Israel at 70: “Out of All Their Troubles”

When modern Israel was founded in 1948, the newly-formed nation faced an uncertain future. From the moment Israel’s declaration of independence was signed on May 14, the nation was beset by many troubles. War came swiftly when its angry neighbors attacked. Seventy years later, what is the condition of the nation that so many threatened to “drive into the sea?”

hands holding up Israeli flags

Israel celebrates its 70th anniversary this year, in conjunction with another holiday memorializing the fallen soldiers of the Israeli Defense Force—and there are many to remember. Linking the two observances is a significant reminder of the debt Israelis owe to their armed forces.

Israel, having endured much, does well to remember and dedicate national holidays to the sacrifices that have paved its way to success in the modern age. How especially poignant Israelis’ memories must be, since many of them personally lived through their nation’s birth and survival, seeing it with their own eyes and shaping it with their own hands.

It is interesting to note that American culture, in general, has been identified by some as “forgetful” regarding its past. Sadly, such forgetfulness exacts a price.

But it would seem that a young nation like Israel, balanced on a knife’s edge through much of its existence, would be even less able to afford such forgetfulness. Modern Jews do well not to take the future for granted by forgetting the horrors of the past.

But what if there were a connection between Israel and the West that much of the entire world has forgotten? And what if the Holy Bible contained the key to understanding that connection, in prophecies that many find confusing? The United States, Great Britain and Israel today are allies, sharing much in common—including their devotion to the traditions of freedom and liberty they’ve fought hard to achieve and protect.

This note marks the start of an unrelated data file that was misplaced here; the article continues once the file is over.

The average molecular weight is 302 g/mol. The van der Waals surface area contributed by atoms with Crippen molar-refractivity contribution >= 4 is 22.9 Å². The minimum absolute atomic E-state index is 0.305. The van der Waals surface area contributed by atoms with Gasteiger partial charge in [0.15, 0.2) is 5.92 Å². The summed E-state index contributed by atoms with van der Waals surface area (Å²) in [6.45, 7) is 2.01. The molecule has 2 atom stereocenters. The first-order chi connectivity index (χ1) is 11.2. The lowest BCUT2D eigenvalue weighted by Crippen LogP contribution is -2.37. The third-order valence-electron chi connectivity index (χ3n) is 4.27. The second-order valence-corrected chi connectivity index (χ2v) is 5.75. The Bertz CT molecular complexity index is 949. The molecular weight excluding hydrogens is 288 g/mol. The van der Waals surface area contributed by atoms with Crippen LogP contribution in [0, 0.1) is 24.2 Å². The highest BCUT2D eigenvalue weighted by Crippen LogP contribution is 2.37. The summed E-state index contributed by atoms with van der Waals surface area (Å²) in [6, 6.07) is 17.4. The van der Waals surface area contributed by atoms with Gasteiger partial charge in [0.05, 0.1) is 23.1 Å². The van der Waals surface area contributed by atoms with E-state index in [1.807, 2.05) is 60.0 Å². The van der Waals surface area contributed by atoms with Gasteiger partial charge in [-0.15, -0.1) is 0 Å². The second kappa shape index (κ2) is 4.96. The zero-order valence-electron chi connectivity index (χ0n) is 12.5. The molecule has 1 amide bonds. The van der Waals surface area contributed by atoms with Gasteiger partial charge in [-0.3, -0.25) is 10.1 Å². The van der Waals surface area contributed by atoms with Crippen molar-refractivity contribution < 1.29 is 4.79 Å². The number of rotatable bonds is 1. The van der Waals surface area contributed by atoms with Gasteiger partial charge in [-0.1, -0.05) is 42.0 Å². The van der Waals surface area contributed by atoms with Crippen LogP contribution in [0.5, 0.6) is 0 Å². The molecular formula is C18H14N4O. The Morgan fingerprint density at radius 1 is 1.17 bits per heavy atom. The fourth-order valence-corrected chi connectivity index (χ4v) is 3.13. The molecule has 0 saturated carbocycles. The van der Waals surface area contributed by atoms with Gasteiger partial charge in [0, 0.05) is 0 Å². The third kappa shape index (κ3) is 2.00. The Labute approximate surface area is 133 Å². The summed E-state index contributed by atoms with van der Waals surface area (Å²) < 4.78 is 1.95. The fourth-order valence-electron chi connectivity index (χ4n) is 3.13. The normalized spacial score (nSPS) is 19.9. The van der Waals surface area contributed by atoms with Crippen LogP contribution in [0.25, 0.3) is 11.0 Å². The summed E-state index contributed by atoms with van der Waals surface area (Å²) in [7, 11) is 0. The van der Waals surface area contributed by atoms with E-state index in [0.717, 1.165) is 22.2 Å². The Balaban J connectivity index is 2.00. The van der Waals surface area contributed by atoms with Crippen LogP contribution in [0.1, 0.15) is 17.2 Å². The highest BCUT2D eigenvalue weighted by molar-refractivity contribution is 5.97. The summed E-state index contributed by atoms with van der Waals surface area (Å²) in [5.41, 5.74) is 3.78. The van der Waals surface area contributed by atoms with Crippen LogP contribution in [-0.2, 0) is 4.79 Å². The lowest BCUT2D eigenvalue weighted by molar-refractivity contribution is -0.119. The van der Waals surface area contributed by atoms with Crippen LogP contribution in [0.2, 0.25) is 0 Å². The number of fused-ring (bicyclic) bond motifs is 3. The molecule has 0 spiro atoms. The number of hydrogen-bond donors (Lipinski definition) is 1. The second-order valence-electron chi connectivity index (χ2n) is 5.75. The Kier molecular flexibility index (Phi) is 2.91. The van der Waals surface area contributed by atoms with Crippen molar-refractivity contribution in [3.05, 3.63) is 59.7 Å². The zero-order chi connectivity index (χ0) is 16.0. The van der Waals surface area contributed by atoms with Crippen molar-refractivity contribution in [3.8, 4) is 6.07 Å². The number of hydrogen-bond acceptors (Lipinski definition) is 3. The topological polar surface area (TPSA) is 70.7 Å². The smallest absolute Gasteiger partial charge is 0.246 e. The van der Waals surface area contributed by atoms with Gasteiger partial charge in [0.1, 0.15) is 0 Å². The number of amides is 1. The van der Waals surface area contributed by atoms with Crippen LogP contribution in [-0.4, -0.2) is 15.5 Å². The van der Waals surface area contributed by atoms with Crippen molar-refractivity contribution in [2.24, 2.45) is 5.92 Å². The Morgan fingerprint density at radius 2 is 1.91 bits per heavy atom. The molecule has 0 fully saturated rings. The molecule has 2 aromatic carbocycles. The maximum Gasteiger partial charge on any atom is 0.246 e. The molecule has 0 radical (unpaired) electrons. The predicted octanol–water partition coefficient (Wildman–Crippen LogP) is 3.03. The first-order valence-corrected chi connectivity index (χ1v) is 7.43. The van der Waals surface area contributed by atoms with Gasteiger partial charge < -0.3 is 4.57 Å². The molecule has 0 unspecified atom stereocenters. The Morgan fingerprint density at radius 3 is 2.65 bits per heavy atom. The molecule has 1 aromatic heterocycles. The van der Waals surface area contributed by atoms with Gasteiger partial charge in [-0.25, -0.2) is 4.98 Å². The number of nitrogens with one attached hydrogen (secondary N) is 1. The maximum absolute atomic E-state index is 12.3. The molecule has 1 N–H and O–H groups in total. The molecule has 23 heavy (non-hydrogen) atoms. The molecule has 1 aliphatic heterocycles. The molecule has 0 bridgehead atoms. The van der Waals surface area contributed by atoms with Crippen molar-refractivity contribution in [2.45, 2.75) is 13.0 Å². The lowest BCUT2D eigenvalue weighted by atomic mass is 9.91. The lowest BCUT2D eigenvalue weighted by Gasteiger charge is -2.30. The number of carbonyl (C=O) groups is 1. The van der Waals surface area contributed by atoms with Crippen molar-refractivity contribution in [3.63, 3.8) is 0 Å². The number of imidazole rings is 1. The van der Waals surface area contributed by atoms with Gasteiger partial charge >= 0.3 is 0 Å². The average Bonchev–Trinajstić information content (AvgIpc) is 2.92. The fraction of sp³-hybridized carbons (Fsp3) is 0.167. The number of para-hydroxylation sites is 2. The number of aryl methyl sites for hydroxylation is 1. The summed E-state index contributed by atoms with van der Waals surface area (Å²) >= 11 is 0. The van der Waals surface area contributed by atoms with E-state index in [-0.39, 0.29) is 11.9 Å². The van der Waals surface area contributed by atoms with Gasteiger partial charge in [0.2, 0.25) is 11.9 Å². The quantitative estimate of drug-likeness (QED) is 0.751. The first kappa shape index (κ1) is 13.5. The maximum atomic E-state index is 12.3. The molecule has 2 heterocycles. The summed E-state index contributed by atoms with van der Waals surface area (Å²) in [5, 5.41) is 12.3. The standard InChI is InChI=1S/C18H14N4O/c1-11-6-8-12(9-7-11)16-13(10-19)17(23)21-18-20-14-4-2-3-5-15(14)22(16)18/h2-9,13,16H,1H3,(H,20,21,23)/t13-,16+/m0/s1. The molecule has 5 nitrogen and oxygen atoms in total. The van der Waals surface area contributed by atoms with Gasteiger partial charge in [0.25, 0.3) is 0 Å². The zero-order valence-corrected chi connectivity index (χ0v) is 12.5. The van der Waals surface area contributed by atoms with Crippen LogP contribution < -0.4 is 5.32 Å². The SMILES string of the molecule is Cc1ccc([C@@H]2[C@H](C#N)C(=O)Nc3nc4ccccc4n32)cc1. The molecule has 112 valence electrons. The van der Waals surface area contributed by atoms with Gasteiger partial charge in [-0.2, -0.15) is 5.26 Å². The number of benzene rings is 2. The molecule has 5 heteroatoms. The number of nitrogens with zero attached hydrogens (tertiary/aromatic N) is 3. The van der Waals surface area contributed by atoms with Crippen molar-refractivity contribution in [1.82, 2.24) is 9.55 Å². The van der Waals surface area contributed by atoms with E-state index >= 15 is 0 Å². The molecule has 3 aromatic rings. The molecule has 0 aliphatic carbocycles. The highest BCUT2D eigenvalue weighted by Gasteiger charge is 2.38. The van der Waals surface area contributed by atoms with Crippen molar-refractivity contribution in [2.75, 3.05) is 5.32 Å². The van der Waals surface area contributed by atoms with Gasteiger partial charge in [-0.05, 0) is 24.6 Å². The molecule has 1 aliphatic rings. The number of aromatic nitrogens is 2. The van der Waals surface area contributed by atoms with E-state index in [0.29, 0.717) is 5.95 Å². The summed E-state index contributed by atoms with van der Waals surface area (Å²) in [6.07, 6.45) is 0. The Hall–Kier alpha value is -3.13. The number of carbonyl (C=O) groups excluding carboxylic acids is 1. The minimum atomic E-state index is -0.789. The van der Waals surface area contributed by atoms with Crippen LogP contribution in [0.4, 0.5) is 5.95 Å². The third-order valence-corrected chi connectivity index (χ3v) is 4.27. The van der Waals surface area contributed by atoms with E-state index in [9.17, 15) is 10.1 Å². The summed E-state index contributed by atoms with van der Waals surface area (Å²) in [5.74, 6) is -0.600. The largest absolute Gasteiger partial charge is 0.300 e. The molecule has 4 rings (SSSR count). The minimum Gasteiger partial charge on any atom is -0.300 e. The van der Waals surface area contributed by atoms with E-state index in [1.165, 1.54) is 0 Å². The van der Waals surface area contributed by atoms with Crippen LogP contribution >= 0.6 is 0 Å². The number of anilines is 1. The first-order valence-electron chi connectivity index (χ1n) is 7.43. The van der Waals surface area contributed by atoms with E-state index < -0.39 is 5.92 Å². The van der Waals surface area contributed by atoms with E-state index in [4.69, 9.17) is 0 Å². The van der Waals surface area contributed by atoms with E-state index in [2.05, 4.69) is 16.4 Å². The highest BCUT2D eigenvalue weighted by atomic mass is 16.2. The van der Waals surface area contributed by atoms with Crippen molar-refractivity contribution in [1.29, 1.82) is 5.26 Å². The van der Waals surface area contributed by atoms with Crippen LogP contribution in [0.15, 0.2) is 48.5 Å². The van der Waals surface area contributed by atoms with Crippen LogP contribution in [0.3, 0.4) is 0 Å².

But their connection runs much deeper than that.

Genesis 48 and 49 record the ancient prophetic blessings the Hebrew patriarch Jacob, whose name God changed to “Israel,” pronounced on his two grandsons, Ephraim and Manasseh: “God, before whom my fathers Abraham and Isaac walked… bless the lads; let my name be named upon them, and the name of my fathers Abraham and Isaac; and let them grow into a multitude in the midst of the earth” (Genesis 48:15–16). They were to become a great nation (Manasseh) and a great company of nations (Ephraim) (v. 19), while from Judah the “scepter would never depart” (Genesis 49:10) and the Savior would come (Micah 5:2).

Hopefully the modern nation of Israel celebrates this year not only with a sense of reflection on the past, but also in a spirit of wonder concerning the overall plan and purpose God has for all of His people in the future. And it would behoove Israel to seek, as well, a more profound and passionate relationship with celebrations and observances that have been at the very root of their culture for far longer than 70 years: the holy days of the Bible.

Will we remember the role God Himself has truly played in our protection, or will we continue to forget the most important requirements for our many blessings to continue? Will we show the character spoken of in Psalm 34, and cry out to God, who will deliver us from “all our troubles”? We pray so!

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